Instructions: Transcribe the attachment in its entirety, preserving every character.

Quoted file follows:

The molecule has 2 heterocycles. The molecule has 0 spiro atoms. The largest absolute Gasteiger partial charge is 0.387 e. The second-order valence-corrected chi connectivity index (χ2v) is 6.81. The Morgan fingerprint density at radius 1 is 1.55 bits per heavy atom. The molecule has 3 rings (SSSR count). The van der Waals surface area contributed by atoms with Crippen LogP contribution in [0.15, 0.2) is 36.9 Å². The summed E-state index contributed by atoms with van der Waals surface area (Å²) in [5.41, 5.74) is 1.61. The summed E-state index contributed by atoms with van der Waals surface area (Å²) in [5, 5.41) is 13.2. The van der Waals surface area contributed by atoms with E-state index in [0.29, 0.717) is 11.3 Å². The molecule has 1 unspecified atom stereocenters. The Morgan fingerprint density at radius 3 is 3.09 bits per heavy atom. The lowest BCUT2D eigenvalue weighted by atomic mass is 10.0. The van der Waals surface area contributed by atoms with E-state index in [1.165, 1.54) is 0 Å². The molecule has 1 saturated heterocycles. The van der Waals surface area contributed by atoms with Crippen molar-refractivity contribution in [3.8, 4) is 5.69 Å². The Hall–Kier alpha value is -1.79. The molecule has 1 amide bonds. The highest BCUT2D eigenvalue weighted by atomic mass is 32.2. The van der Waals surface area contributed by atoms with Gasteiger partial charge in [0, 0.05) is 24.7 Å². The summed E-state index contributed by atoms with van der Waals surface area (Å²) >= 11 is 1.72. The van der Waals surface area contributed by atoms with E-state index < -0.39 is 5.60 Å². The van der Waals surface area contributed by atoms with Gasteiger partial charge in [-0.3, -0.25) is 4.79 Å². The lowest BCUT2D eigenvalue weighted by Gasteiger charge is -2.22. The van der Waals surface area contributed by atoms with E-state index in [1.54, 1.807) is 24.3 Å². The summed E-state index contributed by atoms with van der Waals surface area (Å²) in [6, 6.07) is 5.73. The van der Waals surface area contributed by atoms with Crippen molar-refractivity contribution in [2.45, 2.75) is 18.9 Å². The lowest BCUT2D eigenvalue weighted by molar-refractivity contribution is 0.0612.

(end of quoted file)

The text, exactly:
The molecule has 2 heterocycles. The molecule has 0 spiro atoms. The largest absolute Gasteiger partial charge is 0.387 e. The second-order valence-corrected chi connectivity index (χ2v) is 6.81. The Morgan fingerprint density at radius 1 is 1.55 bits per heavy atom. The molecule has 3 rings (SSSR count). The van der Waals surface area contributed by atoms with Crippen LogP contribution in [0.15, 0.2) is 36.9 Å². The summed E-state index contributed by atoms with van der Waals surface area (Å²) in [5.41, 5.74) is 1.61. The summed E-state index contributed by atoms with van der Waals surface area (Å²) in [5, 5.41) is 13.2. The van der Waals surface area contributed by atoms with E-state index in [0.29, 0.717) is 11.3 Å². The molecule has 1 unspecified atom stereocenters. The Morgan fingerprint density at radius 3 is 3.09 bits per heavy atom. The lowest BCUT2D eigenvalue weighted by atomic mass is 10.0. The van der Waals surface area contributed by atoms with E-state index in [1.165, 1.54) is 0 Å². The molecule has 1 saturated heterocycles. The van der Waals surface area contributed by atoms with Crippen molar-refractivity contribution in [3.8, 4) is 5.69 Å². The Hall–Kier alpha value is -1.79. The molecule has 1 amide bonds. The highest BCUT2D eigenvalue weighted by atomic mass is 32.2. The van der Waals surface area contributed by atoms with Gasteiger partial charge in [0, 0.05) is 24.7 Å². The summed E-state index contributed by atoms with van der Waals surface area (Å²) >= 11 is 1.72. The van der Waals surface area contributed by atoms with E-state index < -0.39 is 5.60 Å². The van der Waals surface area contributed by atoms with Gasteiger partial charge in [-0.3, -0.25) is 4.79 Å². The lowest BCUT2D eigenvalue weighted by Gasteiger charge is -2.22. The van der Waals surface area contributed by atoms with E-state index in [1.54, 1.807) is 24.3 Å². The summed E-state index contributed by atoms with van der Waals surface area (Å²) in [6, 6.07) is 5.73. The van der Waals surface area contributed by atoms with Crippen molar-refractivity contribution in [2.45, 2.75) is 18.9 Å². The lowest BCUT2D eigenvalue weighted by molar-refractivity contribution is 0.0612.